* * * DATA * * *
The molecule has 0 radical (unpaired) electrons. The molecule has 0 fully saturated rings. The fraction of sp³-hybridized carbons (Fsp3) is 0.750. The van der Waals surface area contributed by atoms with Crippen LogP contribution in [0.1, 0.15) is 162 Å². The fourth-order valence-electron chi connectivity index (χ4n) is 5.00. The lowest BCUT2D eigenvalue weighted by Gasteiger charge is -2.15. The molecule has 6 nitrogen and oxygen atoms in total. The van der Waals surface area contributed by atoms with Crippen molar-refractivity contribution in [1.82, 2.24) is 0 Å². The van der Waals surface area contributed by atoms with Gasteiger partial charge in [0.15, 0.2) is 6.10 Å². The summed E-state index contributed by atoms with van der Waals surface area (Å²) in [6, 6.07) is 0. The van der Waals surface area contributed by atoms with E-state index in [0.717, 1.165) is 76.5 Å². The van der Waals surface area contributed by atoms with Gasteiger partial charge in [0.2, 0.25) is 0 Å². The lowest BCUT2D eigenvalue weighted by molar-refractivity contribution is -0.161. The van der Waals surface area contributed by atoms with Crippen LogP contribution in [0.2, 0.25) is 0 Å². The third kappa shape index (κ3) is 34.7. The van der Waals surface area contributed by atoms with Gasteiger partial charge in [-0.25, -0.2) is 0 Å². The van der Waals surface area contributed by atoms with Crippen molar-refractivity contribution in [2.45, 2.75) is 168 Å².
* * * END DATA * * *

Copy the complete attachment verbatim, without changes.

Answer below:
The molecule has 0 radical (unpaired) electrons. The molecule has 0 fully saturated rings. The fraction of sp³-hybridized carbons (Fsp3) is 0.750. The van der Waals surface area contributed by atoms with Crippen LogP contribution in [0.1, 0.15) is 162 Å². The fourth-order valence-electron chi connectivity index (χ4n) is 5.00. The lowest BCUT2D eigenvalue weighted by Gasteiger charge is -2.15. The molecule has 6 nitrogen and oxygen atoms in total. The van der Waals surface area contributed by atoms with Crippen molar-refractivity contribution in [1.82, 2.24) is 0 Å². The van der Waals surface area contributed by atoms with Gasteiger partial charge in [0.15, 0.2) is 6.10 Å². The summed E-state index contributed by atoms with van der Waals surface area (Å²) in [6, 6.07) is 0. The van der Waals surface area contributed by atoms with E-state index in [0.717, 1.165) is 76.5 Å². The van der Waals surface area contributed by atoms with Gasteiger partial charge in [0.2, 0.25) is 0 Å². The lowest BCUT2D eigenvalue weighted by molar-refractivity contribution is -0.161. The van der Waals surface area contributed by atoms with Crippen LogP contribution in [0.2, 0.25) is 0 Å². The third kappa shape index (κ3) is 34.7. The van der Waals surface area contributed by atoms with Gasteiger partial charge in [-0.25, -0.2) is 0 Å². The van der Waals surface area contributed by atoms with Crippen molar-refractivity contribution in [2.45, 2.75) is 168 Å².